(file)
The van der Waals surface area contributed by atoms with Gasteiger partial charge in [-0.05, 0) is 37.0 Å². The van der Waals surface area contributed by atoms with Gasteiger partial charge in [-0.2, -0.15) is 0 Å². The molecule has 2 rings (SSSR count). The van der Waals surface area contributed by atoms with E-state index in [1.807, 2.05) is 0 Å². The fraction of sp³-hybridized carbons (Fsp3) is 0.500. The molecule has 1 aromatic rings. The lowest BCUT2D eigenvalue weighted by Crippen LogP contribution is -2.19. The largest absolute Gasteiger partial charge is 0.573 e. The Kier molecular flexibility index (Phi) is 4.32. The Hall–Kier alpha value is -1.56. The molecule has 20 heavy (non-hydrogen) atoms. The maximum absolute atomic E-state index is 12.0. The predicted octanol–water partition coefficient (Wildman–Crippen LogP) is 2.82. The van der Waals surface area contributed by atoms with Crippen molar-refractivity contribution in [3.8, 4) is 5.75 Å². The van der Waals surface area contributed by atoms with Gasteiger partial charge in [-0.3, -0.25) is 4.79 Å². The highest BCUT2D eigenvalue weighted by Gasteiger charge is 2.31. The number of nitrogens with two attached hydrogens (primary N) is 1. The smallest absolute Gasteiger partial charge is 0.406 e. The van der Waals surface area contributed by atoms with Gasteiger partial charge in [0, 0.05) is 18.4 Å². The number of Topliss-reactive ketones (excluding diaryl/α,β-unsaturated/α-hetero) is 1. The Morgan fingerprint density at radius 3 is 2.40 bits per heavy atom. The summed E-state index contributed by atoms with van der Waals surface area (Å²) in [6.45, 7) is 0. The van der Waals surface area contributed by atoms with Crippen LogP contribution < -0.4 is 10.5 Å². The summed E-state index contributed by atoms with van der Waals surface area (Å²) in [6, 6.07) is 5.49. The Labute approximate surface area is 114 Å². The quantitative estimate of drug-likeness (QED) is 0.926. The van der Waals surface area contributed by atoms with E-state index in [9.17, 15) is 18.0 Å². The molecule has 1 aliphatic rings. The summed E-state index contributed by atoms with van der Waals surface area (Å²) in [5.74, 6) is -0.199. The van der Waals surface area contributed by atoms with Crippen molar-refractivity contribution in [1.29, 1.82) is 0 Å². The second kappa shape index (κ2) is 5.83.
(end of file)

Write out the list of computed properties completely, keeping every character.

The van der Waals surface area contributed by atoms with Gasteiger partial charge in [-0.05, 0) is 37.0 Å². The van der Waals surface area contributed by atoms with Gasteiger partial charge in [-0.2, -0.15) is 0 Å². The molecule has 2 rings (SSSR count). The van der Waals surface area contributed by atoms with E-state index in [1.807, 2.05) is 0 Å². The fraction of sp³-hybridized carbons (Fsp3) is 0.500. The molecule has 1 aromatic rings. The lowest BCUT2D eigenvalue weighted by Crippen LogP contribution is -2.19. The largest absolute Gasteiger partial charge is 0.573 e. The Kier molecular flexibility index (Phi) is 4.32. The Hall–Kier alpha value is -1.56. The molecule has 20 heavy (non-hydrogen) atoms. The maximum absolute atomic E-state index is 12.0. The predicted octanol–water partition coefficient (Wildman–Crippen LogP) is 2.82. The van der Waals surface area contributed by atoms with Crippen molar-refractivity contribution in [3.8, 4) is 5.75 Å². The van der Waals surface area contributed by atoms with Gasteiger partial charge in [-0.3, -0.25) is 4.79 Å². The highest BCUT2D eigenvalue weighted by Gasteiger charge is 2.31. The number of nitrogens with two attached hydrogens (primary N) is 1. The smallest absolute Gasteiger partial charge is 0.406 e. The van der Waals surface area contributed by atoms with Gasteiger partial charge in [0, 0.05) is 18.4 Å². The number of Topliss-reactive ketones (excluding diaryl/α,β-unsaturated/α-hetero) is 1. The Morgan fingerprint density at radius 3 is 2.40 bits per heavy atom. The summed E-state index contributed by atoms with van der Waals surface area (Å²) in [6.45, 7) is 0. The van der Waals surface area contributed by atoms with Crippen LogP contribution < -0.4 is 10.5 Å². The summed E-state index contributed by atoms with van der Waals surface area (Å²) in [6, 6.07) is 5.49. The Labute approximate surface area is 114 Å². The quantitative estimate of drug-likeness (QED) is 0.926. The van der Waals surface area contributed by atoms with E-state index in [9.17, 15) is 18.0 Å². The molecule has 1 aliphatic rings. The summed E-state index contributed by atoms with van der Waals surface area (Å²) in [5.74, 6) is -0.199. The van der Waals surface area contributed by atoms with Crippen molar-refractivity contribution in [1.29, 1.82) is 0 Å². The second kappa shape index (κ2) is 5.83.